The difficult phrase ὅ ποτε ὄν ἐστι (hereafter ‘OPO’), which occurs in key passages in Aristotle’s discussions of blood and of time, has long vexed interpreters of Aristotle. This paper proposes a new interpretation of OPO, which resolves some textual and interpretative problems about Aristotle’s theories of blood and of time. My interpretation will also shed light on more general issues in Aristotle’s metaphysics. In the passages I will discuss, Aristotle takes both blood and time to be examples of his peculiar ‘coupled entities’. He then uses OPO to provide explanations which differ from what we might call his ‘standard’ metaphysical explanations.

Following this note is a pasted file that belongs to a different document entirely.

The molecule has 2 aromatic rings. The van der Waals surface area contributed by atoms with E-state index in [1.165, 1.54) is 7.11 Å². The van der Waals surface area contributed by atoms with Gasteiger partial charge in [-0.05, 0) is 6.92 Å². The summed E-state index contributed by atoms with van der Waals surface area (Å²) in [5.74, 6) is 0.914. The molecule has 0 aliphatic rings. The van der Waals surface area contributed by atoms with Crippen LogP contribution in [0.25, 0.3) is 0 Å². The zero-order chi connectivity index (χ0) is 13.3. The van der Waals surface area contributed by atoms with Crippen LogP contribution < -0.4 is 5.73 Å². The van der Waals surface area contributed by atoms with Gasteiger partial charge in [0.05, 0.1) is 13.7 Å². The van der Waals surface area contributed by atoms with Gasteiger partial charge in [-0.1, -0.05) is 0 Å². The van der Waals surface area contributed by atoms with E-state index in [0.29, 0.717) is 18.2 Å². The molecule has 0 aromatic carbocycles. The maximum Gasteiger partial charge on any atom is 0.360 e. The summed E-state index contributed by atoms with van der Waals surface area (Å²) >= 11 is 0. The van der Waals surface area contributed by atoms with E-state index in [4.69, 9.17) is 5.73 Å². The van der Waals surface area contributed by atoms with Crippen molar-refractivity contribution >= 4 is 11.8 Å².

On the ‘standard’ approach, Aristotle explains derivative entities—non-substances—by describing their relationship to substances. By contrast to this standard form of explanation, when Aristotle uses OPO he explains blood and time by describing their relationship to non-substances. This paper thus identifies a new species of metaphysical dependence in Aristotle. In addition, it provides detailed examination of evidence concerning whether Aristotle himself used coupled entities in his own physical and metaphysical theories